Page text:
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Some good safety news for a change...

Discussion in 'Safety Issues' started by JD955SC, Jan 2, 2016.

  1. JD955SC

    JD955SC Senior Member

    Joined:
    Mar 14, 2011
    Messages:
    810
    Location:
    The South
    The start of the new year marks two years without recordable injuries or fatalities at my shop. Not even any fairly minor injuries beyond your normal minor scrapes and very minor cuts that are pretty much unavoidable but no need to report- and our company will at the very least issue a safety alert thru the company for just about anything- they even issue near miss reports.

    Our other shops in the dealership chain have also done pretty well for the most part. No fatalities and few moderate injuries. Couple of more major incidents. Nobody killed or maimed.

    All in all, very happy to be working for my dealership and with the focus on safety- and real safety, not idiots sitting in an office coming up with ways to keep the job being done. For the most part, the safety measures are fairly sensible and the shop managers don't push us to rush and forgo taking the time to do the job properly and safely.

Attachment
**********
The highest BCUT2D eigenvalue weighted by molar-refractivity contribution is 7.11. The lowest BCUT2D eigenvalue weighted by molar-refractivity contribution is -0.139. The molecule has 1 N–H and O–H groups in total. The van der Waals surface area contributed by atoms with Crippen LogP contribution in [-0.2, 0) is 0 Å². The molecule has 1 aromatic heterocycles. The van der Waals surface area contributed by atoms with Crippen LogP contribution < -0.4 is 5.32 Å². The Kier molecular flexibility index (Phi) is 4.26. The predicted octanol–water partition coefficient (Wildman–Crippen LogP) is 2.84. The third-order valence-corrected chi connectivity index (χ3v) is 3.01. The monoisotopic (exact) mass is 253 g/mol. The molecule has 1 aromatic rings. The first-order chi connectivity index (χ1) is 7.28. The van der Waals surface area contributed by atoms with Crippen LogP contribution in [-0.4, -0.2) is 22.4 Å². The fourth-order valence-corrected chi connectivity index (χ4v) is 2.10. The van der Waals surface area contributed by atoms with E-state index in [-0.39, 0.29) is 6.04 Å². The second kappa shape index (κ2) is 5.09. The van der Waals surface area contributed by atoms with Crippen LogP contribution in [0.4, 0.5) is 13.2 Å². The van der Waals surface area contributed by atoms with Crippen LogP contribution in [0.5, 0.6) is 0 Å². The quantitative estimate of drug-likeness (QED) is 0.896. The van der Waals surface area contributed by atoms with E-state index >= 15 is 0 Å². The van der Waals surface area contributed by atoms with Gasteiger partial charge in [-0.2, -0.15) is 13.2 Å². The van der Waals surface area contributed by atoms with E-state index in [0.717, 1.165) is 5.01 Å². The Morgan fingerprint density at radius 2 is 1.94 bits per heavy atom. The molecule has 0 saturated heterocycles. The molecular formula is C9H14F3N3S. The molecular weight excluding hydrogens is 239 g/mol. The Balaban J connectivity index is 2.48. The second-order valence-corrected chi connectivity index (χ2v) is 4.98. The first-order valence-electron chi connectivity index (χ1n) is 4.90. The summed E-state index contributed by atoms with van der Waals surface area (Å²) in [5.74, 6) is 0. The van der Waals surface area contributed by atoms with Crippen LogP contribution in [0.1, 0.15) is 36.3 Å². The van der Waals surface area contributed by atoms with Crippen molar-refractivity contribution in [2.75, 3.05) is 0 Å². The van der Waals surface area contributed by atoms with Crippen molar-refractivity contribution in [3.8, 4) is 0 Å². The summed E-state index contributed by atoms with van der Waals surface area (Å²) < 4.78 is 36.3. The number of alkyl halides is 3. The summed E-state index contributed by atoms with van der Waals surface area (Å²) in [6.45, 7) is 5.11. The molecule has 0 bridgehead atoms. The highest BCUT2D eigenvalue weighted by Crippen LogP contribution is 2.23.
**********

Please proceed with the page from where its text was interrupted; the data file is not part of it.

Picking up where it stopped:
2. old-iron-habit

    old-iron-habit Senior Member

    Joined:
    Nov 23, 2012
    Messages:
    4,190
    Occupation:
    Retired Cons't. Supt./Hospitals
    Location:
    Moose Lake, MN
    Good to hear JD955SC. It's great that you work for a company that cares enough about safety to get the safety gear you need and allow the time to work safe. I'm sure it pays of well for the company. The company I retired from said that company wide (2000 plus employees) the average minor injury took the profit from $80,000 of gross work to pay for by the time it was all cut and dried. That did not unclude increased insurance costs.

    And the real bonus is that the emplyees go home healthy and not hurting.
     
    Last edited: Jan 2, 2016
  3. kshansen

    kshansen Senior Member

    Joined:
    Mar 11, 2012
    Messages:
    9,709
    Occupation:
    Retired Mechanic in Stone Quarry
    Location:
    Central New York, USA
    Where I worked it seemed at times like the way they tried to limit liability was to bring in outside contractors. With them required to have all kinds of their own insurance.

    JD, glad you are having a good run of safe work!
     
  4. JD955SC

    JD955SC Senior Member

    Joined:
    Mar 14, 2011
    Messages:
    810
    Location:
    The South
    Thank you, it is good to work for a place that cares about you and you can really tell they are worried more about your personal safety than limiting liability. My old employer was the kind that didn't really care about the workers safety but instead wanted to sweep any safety issues under the rug.